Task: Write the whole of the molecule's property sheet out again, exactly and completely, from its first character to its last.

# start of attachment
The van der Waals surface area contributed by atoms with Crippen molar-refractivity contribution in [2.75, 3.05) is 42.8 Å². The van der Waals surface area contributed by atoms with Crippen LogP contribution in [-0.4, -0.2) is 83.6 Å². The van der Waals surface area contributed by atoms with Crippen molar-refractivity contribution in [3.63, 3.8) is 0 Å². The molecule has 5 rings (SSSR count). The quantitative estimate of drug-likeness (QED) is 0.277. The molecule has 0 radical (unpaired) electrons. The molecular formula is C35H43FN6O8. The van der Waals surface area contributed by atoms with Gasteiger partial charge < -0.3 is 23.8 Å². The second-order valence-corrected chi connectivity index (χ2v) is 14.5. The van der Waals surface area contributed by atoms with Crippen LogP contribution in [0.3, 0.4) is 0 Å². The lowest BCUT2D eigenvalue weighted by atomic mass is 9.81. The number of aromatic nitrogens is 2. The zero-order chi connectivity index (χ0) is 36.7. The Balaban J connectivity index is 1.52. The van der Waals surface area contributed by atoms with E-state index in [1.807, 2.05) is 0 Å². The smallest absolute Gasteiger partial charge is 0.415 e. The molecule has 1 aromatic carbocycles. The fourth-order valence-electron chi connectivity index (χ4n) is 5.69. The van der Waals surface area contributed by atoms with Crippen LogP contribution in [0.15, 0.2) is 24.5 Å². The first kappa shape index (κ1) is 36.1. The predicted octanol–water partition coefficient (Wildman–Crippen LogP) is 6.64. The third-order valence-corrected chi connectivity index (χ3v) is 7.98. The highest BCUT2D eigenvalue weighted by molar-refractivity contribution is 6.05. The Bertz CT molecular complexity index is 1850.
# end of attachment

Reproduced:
The van der Waals surface area contributed by atoms with Crippen molar-refractivity contribution in [2.75, 3.05) is 42.8 Å². The van der Waals surface area contributed by atoms with Crippen LogP contribution in [-0.4, -0.2) is 83.6 Å². The van der Waals surface area contributed by atoms with Crippen molar-refractivity contribution in [3.63, 3.8) is 0 Å². The molecule has 5 rings (SSSR count). The quantitative estimate of drug-likeness (QED) is 0.277. The molecule has 0 radical (unpaired) electrons. The molecular formula is C35H43FN6O8. The van der Waals surface area contributed by atoms with Gasteiger partial charge < -0.3 is 23.8 Å². The second-order valence-corrected chi connectivity index (χ2v) is 14.5. The van der Waals surface area contributed by atoms with Crippen LogP contribution in [0.3, 0.4) is 0 Å². The lowest BCUT2D eigenvalue weighted by atomic mass is 9.81. The number of aromatic nitrogens is 2. The zero-order chi connectivity index (χ0) is 36.7. The Balaban J connectivity index is 1.52. The van der Waals surface area contributed by atoms with E-state index in [1.807, 2.05) is 0 Å². The smallest absolute Gasteiger partial charge is 0.415 e. The molecule has 1 aromatic carbocycles. The fourth-order valence-electron chi connectivity index (χ4n) is 5.69. The van der Waals surface area contributed by atoms with Crippen LogP contribution in [0.15, 0.2) is 24.5 Å². The first kappa shape index (κ1) is 36.1. The predicted octanol–water partition coefficient (Wildman–Crippen LogP) is 6.64. The third-order valence-corrected chi connectivity index (χ3v) is 7.98. The highest BCUT2D eigenvalue weighted by molar-refractivity contribution is 6.05. The Bertz CT molecular complexity index is 1850.